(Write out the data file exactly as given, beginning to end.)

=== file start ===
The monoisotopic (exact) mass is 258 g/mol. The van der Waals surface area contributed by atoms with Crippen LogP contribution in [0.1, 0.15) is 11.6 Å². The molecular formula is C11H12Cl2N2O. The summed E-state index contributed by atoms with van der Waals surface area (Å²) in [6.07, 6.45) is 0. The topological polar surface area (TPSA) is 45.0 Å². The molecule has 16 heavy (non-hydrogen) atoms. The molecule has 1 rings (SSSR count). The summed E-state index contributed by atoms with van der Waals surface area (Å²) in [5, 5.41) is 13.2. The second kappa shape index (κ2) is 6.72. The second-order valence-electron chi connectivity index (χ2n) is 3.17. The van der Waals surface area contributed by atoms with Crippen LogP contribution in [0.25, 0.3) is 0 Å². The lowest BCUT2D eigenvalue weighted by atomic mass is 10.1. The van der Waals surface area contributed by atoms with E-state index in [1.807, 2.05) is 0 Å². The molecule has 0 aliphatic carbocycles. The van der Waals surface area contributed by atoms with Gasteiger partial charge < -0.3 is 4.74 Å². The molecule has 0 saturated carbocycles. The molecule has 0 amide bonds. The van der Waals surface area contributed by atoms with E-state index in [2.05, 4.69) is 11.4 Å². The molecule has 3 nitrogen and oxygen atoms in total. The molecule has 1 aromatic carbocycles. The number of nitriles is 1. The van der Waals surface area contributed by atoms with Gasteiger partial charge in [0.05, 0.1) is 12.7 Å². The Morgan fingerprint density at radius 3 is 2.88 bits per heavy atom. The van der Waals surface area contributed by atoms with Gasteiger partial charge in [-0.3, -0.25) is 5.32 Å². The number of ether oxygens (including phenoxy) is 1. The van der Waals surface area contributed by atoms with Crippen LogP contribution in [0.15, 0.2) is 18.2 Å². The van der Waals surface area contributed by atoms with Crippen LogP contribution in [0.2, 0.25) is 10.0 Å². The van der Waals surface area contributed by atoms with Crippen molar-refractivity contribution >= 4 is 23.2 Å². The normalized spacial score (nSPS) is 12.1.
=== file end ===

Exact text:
The monoisotopic (exact) mass is 258 g/mol. The van der Waals surface area contributed by atoms with Crippen LogP contribution in [0.1, 0.15) is 11.6 Å². The molecular formula is C11H12Cl2N2O. The summed E-state index contributed by atoms with van der Waals surface area (Å²) in [6.07, 6.45) is 0. The topological polar surface area (TPSA) is 45.0 Å². The molecule has 16 heavy (non-hydrogen) atoms. The molecule has 1 rings (SSSR count). The summed E-state index contributed by atoms with van der Waals surface area (Å²) in [5, 5.41) is 13.2. The second kappa shape index (κ2) is 6.72. The second-order valence-electron chi connectivity index (χ2n) is 3.17. The van der Waals surface area contributed by atoms with Crippen LogP contribution in [0.25, 0.3) is 0 Å². The lowest BCUT2D eigenvalue weighted by atomic mass is 10.1. The van der Waals surface area contributed by atoms with E-state index in [1.807, 2.05) is 0 Å². The molecule has 0 aliphatic carbocycles. The van der Waals surface area contributed by atoms with Gasteiger partial charge < -0.3 is 4.74 Å². The molecule has 0 saturated carbocycles. The molecule has 0 amide bonds. The van der Waals surface area contributed by atoms with E-state index in [2.05, 4.69) is 11.4 Å². The molecule has 3 nitrogen and oxygen atoms in total. The molecule has 1 aromatic carbocycles. The number of nitriles is 1. The van der Waals surface area contributed by atoms with Gasteiger partial charge in [0.05, 0.1) is 12.7 Å². The Morgan fingerprint density at radius 3 is 2.88 bits per heavy atom. The van der Waals surface area contributed by atoms with Gasteiger partial charge in [-0.3, -0.25) is 5.32 Å². The number of ether oxygens (including phenoxy) is 1. The van der Waals surface area contributed by atoms with Crippen LogP contribution in [0.15, 0.2) is 18.2 Å². The van der Waals surface area contributed by atoms with Crippen LogP contribution in [0.2, 0.25) is 10.0 Å². The van der Waals surface area contributed by atoms with Crippen molar-refractivity contribution >= 4 is 23.2 Å². The normalized spacial score (nSPS) is 12.1.